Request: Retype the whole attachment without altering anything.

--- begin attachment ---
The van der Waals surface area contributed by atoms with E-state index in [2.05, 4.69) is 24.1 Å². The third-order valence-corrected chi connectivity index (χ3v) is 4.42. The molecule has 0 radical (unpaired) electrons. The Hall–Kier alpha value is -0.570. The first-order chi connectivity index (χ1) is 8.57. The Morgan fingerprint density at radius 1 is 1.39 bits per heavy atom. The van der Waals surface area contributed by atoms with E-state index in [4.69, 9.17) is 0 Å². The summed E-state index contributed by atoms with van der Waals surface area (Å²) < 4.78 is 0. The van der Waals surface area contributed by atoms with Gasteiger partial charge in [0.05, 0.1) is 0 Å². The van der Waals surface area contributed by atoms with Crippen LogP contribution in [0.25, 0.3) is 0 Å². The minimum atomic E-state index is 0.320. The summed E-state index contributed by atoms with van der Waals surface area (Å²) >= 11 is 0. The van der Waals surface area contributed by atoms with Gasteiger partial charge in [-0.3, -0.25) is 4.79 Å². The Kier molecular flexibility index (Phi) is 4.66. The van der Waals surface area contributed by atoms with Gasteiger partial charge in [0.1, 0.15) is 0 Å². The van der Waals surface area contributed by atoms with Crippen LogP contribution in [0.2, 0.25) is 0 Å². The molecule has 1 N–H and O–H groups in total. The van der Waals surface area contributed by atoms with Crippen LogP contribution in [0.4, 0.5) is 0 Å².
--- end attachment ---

The van der Waals surface area contributed by atoms with E-state index in [2.05, 4.69) is 24.1 Å². The third-order valence-corrected chi connectivity index (χ3v) is 4.42. The molecule has 0 radical (unpaired) electrons. The Hall–Kier alpha value is -0.570. The first-order chi connectivity index (χ1) is 8.57. The Morgan fingerprint density at radius 1 is 1.39 bits per heavy atom. The van der Waals surface area contributed by atoms with E-state index in [4.69, 9.17) is 0 Å². The summed E-state index contributed by atoms with van der Waals surface area (Å²) < 4.78 is 0. The van der Waals surface area contributed by atoms with Gasteiger partial charge in [0.05, 0.1) is 0 Å². The van der Waals surface area contributed by atoms with Crippen LogP contribution in [0.25, 0.3) is 0 Å². The minimum atomic E-state index is 0.320. The summed E-state index contributed by atoms with van der Waals surface area (Å²) >= 11 is 0. The van der Waals surface area contributed by atoms with Gasteiger partial charge in [-0.3, -0.25) is 4.79 Å². The Kier molecular flexibility index (Phi) is 4.66. The van der Waals surface area contributed by atoms with Gasteiger partial charge in [0.1, 0.15) is 0 Å². The van der Waals surface area contributed by atoms with Crippen LogP contribution in [0.2, 0.25) is 0 Å². The molecule has 1 N–H and O–H groups in total. The van der Waals surface area contributed by atoms with Crippen LogP contribution in [0.4, 0.5) is 0 Å².